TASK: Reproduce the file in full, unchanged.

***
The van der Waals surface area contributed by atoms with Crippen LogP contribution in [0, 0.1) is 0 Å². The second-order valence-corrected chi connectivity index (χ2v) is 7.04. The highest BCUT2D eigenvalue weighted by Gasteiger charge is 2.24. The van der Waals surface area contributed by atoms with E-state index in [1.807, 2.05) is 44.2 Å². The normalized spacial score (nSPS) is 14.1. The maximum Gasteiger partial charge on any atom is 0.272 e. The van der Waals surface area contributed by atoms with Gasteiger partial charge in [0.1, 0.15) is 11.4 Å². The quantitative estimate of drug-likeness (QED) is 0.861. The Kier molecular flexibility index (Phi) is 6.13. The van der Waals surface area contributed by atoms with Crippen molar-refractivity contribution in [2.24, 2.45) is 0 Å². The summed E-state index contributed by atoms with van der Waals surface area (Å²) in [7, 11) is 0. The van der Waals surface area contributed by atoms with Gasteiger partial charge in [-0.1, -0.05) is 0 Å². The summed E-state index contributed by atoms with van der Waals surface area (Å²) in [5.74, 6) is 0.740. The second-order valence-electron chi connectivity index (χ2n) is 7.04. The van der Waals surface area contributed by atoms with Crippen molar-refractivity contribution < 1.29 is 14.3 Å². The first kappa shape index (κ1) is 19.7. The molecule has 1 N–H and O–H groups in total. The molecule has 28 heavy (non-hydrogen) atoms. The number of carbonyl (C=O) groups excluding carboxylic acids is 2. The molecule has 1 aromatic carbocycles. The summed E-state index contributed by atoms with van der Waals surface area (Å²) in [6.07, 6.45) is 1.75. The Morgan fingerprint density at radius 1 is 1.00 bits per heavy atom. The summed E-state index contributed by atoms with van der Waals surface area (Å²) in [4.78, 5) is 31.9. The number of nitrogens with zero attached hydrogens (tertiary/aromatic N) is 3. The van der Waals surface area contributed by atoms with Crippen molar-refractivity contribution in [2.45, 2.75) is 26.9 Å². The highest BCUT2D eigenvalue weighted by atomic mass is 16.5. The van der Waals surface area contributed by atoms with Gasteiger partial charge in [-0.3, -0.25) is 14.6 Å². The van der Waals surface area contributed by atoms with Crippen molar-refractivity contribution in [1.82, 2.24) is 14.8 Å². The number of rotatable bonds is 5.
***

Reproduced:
The van der Waals surface area contributed by atoms with Crippen LogP contribution in [0, 0.1) is 0 Å². The second-order valence-corrected chi connectivity index (χ2v) is 7.04. The highest BCUT2D eigenvalue weighted by Gasteiger charge is 2.24. The van der Waals surface area contributed by atoms with E-state index in [1.807, 2.05) is 44.2 Å². The normalized spacial score (nSPS) is 14.1. The maximum Gasteiger partial charge on any atom is 0.272 e. The van der Waals surface area contributed by atoms with Gasteiger partial charge in [0.1, 0.15) is 11.4 Å². The quantitative estimate of drug-likeness (QED) is 0.861. The Kier molecular flexibility index (Phi) is 6.13. The van der Waals surface area contributed by atoms with Crippen molar-refractivity contribution in [2.24, 2.45) is 0 Å². The summed E-state index contributed by atoms with van der Waals surface area (Å²) in [7, 11) is 0. The van der Waals surface area contributed by atoms with Gasteiger partial charge in [-0.1, -0.05) is 0 Å². The summed E-state index contributed by atoms with van der Waals surface area (Å²) in [5.74, 6) is 0.740. The second-order valence-electron chi connectivity index (χ2n) is 7.04. The van der Waals surface area contributed by atoms with Crippen molar-refractivity contribution < 1.29 is 14.3 Å². The first kappa shape index (κ1) is 19.7. The molecule has 1 N–H and O–H groups in total. The molecule has 28 heavy (non-hydrogen) atoms. The number of carbonyl (C=O) groups excluding carboxylic acids is 2. The molecule has 1 aromatic carbocycles. The summed E-state index contributed by atoms with van der Waals surface area (Å²) in [6.07, 6.45) is 1.75. The Morgan fingerprint density at radius 1 is 1.00 bits per heavy atom. The summed E-state index contributed by atoms with van der Waals surface area (Å²) in [4.78, 5) is 31.9. The number of nitrogens with zero attached hydrogens (tertiary/aromatic N) is 3. The van der Waals surface area contributed by atoms with Crippen molar-refractivity contribution in [2.45, 2.75) is 26.9 Å². The highest BCUT2D eigenvalue weighted by atomic mass is 16.5. The van der Waals surface area contributed by atoms with Gasteiger partial charge in [-0.3, -0.25) is 14.6 Å². The van der Waals surface area contributed by atoms with Crippen molar-refractivity contribution in [1.82, 2.24) is 14.8 Å². The number of rotatable bonds is 5.